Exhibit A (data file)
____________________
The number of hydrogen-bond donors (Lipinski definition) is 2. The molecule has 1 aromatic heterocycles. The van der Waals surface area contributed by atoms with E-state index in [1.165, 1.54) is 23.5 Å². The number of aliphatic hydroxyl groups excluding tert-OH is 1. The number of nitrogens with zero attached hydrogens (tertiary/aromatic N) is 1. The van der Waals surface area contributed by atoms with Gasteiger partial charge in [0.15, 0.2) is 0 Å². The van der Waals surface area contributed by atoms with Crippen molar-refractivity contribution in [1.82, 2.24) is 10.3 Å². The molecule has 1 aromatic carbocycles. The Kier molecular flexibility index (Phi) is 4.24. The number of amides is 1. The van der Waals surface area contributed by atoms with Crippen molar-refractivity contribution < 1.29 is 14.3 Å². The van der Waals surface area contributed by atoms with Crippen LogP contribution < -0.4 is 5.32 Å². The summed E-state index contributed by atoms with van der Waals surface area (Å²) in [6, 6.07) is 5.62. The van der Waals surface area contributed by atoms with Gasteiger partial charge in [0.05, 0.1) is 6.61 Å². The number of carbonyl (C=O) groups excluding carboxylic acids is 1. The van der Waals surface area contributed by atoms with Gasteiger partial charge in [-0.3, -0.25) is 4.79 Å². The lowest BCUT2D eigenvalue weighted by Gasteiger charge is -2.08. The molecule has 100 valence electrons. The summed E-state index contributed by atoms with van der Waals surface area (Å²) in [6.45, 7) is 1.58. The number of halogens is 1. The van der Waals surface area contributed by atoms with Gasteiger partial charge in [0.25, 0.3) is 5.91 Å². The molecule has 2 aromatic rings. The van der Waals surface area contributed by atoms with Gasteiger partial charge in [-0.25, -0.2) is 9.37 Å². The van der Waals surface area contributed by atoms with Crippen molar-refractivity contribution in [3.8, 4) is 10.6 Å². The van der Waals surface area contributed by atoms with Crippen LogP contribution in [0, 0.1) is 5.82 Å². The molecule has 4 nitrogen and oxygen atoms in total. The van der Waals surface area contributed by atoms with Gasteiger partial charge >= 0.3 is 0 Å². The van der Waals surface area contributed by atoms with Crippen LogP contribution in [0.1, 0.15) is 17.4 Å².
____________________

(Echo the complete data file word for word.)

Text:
The number of hydrogen-bond donors (Lipinski definition) is 2. The molecule has 1 aromatic heterocycles. The van der Waals surface area contributed by atoms with E-state index in [1.165, 1.54) is 23.5 Å². The number of aliphatic hydroxyl groups excluding tert-OH is 1. The number of nitrogens with zero attached hydrogens (tertiary/aromatic N) is 1. The van der Waals surface area contributed by atoms with Gasteiger partial charge in [0.15, 0.2) is 0 Å². The van der Waals surface area contributed by atoms with Crippen molar-refractivity contribution in [1.82, 2.24) is 10.3 Å². The molecule has 1 aromatic carbocycles. The Kier molecular flexibility index (Phi) is 4.24. The number of amides is 1. The van der Waals surface area contributed by atoms with Crippen molar-refractivity contribution < 1.29 is 14.3 Å². The van der Waals surface area contributed by atoms with Crippen LogP contribution < -0.4 is 5.32 Å². The summed E-state index contributed by atoms with van der Waals surface area (Å²) in [6, 6.07) is 5.62. The van der Waals surface area contributed by atoms with Gasteiger partial charge in [0.05, 0.1) is 6.61 Å². The number of carbonyl (C=O) groups excluding carboxylic acids is 1. The van der Waals surface area contributed by atoms with Gasteiger partial charge in [-0.3, -0.25) is 4.79 Å². The lowest BCUT2D eigenvalue weighted by Gasteiger charge is -2.08. The molecule has 100 valence electrons. The summed E-state index contributed by atoms with van der Waals surface area (Å²) in [6.45, 7) is 1.58. The number of halogens is 1. The van der Waals surface area contributed by atoms with Gasteiger partial charge in [0.25, 0.3) is 5.91 Å². The molecule has 2 aromatic rings. The van der Waals surface area contributed by atoms with Gasteiger partial charge in [-0.25, -0.2) is 9.37 Å². The van der Waals surface area contributed by atoms with Crippen molar-refractivity contribution in [3.8, 4) is 10.6 Å². The van der Waals surface area contributed by atoms with Crippen LogP contribution in [0, 0.1) is 5.82 Å². The molecule has 4 nitrogen and oxygen atoms in total. The van der Waals surface area contributed by atoms with Gasteiger partial charge >= 0.3 is 0 Å². The van der Waals surface area contributed by atoms with Crippen LogP contribution in [0.1, 0.15) is 17.4 Å².